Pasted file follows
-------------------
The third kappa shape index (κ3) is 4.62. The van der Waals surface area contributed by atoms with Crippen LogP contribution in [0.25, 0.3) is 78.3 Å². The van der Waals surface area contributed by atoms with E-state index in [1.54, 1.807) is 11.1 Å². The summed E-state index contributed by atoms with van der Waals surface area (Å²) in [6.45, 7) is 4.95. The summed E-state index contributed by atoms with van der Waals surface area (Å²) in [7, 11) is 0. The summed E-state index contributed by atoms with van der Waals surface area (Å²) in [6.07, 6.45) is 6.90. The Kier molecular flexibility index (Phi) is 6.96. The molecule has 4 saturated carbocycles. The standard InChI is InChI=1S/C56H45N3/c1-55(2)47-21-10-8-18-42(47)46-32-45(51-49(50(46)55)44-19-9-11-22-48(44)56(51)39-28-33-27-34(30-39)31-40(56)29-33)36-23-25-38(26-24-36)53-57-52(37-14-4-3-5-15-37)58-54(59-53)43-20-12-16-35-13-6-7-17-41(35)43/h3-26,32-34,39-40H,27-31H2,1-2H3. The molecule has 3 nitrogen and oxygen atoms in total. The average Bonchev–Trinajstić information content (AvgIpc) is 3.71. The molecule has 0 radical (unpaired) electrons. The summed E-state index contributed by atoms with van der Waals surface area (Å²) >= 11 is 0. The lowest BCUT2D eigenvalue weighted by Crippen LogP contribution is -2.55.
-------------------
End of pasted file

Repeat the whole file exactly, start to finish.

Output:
The third kappa shape index (κ3) is 4.62. The van der Waals surface area contributed by atoms with Crippen LogP contribution in [0.25, 0.3) is 78.3 Å². The van der Waals surface area contributed by atoms with E-state index in [1.54, 1.807) is 11.1 Å². The summed E-state index contributed by atoms with van der Waals surface area (Å²) in [6.45, 7) is 4.95. The summed E-state index contributed by atoms with van der Waals surface area (Å²) in [7, 11) is 0. The summed E-state index contributed by atoms with van der Waals surface area (Å²) in [6.07, 6.45) is 6.90. The Kier molecular flexibility index (Phi) is 6.96. The molecule has 4 saturated carbocycles. The standard InChI is InChI=1S/C56H45N3/c1-55(2)47-21-10-8-18-42(47)46-32-45(51-49(50(46)55)44-19-9-11-22-48(44)56(51)39-28-33-27-34(30-39)31-40(56)29-33)36-23-25-38(26-24-36)53-57-52(37-14-4-3-5-15-37)58-54(59-53)43-20-12-16-35-13-6-7-17-41(35)43/h3-26,32-34,39-40H,27-31H2,1-2H3. The molecule has 3 nitrogen and oxygen atoms in total. The average Bonchev–Trinajstić information content (AvgIpc) is 3.71. The molecule has 0 radical (unpaired) electrons. The summed E-state index contributed by atoms with van der Waals surface area (Å²) >= 11 is 0. The lowest BCUT2D eigenvalue weighted by Crippen LogP contribution is -2.55.